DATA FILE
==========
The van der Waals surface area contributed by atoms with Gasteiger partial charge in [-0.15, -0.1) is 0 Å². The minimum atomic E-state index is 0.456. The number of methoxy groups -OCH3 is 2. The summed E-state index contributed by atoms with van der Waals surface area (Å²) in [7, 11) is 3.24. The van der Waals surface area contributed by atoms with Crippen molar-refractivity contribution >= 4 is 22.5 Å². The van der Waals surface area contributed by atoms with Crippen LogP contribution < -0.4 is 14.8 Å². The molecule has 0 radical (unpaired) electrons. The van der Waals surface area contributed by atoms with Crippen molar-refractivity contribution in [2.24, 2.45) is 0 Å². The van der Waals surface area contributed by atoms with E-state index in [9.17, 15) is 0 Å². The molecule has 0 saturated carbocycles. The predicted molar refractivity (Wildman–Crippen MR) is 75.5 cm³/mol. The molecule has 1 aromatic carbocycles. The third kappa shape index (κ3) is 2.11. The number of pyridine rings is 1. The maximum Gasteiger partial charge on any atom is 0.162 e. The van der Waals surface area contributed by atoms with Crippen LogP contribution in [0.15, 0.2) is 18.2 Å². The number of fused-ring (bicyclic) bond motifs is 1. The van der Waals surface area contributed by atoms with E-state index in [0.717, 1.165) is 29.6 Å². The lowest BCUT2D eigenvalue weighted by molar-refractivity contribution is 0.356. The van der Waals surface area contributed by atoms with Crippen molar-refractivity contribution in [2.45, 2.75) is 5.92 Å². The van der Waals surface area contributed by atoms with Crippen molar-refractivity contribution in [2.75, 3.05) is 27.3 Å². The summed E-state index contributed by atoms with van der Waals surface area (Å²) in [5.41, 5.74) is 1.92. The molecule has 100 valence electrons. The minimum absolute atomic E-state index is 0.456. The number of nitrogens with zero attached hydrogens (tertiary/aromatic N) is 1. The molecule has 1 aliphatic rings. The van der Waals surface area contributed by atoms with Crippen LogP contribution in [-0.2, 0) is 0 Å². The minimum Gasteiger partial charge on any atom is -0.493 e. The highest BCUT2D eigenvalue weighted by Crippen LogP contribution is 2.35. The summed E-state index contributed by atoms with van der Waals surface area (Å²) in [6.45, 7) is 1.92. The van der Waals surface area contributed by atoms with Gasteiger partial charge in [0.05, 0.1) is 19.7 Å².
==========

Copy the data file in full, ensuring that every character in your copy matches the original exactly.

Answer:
The van der Waals surface area contributed by atoms with Gasteiger partial charge in [-0.15, -0.1) is 0 Å². The minimum atomic E-state index is 0.456. The number of methoxy groups -OCH3 is 2. The summed E-state index contributed by atoms with van der Waals surface area (Å²) in [7, 11) is 3.24. The van der Waals surface area contributed by atoms with Crippen molar-refractivity contribution >= 4 is 22.5 Å². The van der Waals surface area contributed by atoms with Crippen LogP contribution < -0.4 is 14.8 Å². The molecule has 0 radical (unpaired) electrons. The van der Waals surface area contributed by atoms with Crippen molar-refractivity contribution in [2.24, 2.45) is 0 Å². The van der Waals surface area contributed by atoms with E-state index in [9.17, 15) is 0 Å². The molecule has 0 saturated carbocycles. The predicted molar refractivity (Wildman–Crippen MR) is 75.5 cm³/mol. The molecule has 1 aromatic carbocycles. The third kappa shape index (κ3) is 2.11. The number of pyridine rings is 1. The maximum Gasteiger partial charge on any atom is 0.162 e. The van der Waals surface area contributed by atoms with Crippen LogP contribution in [0.15, 0.2) is 18.2 Å². The number of fused-ring (bicyclic) bond motifs is 1. The van der Waals surface area contributed by atoms with E-state index in [0.717, 1.165) is 29.6 Å². The lowest BCUT2D eigenvalue weighted by molar-refractivity contribution is 0.356. The van der Waals surface area contributed by atoms with Crippen molar-refractivity contribution in [2.45, 2.75) is 5.92 Å². The van der Waals surface area contributed by atoms with Crippen molar-refractivity contribution in [2.75, 3.05) is 27.3 Å². The summed E-state index contributed by atoms with van der Waals surface area (Å²) in [5.41, 5.74) is 1.92. The molecule has 100 valence electrons. The minimum absolute atomic E-state index is 0.456. The number of nitrogens with zero attached hydrogens (tertiary/aromatic N) is 1. The molecule has 1 aliphatic rings. The van der Waals surface area contributed by atoms with Crippen LogP contribution in [-0.2, 0) is 0 Å². The minimum Gasteiger partial charge on any atom is -0.493 e. The highest BCUT2D eigenvalue weighted by Crippen LogP contribution is 2.35. The summed E-state index contributed by atoms with van der Waals surface area (Å²) in [6.45, 7) is 1.92. The van der Waals surface area contributed by atoms with Gasteiger partial charge in [0.05, 0.1) is 19.7 Å².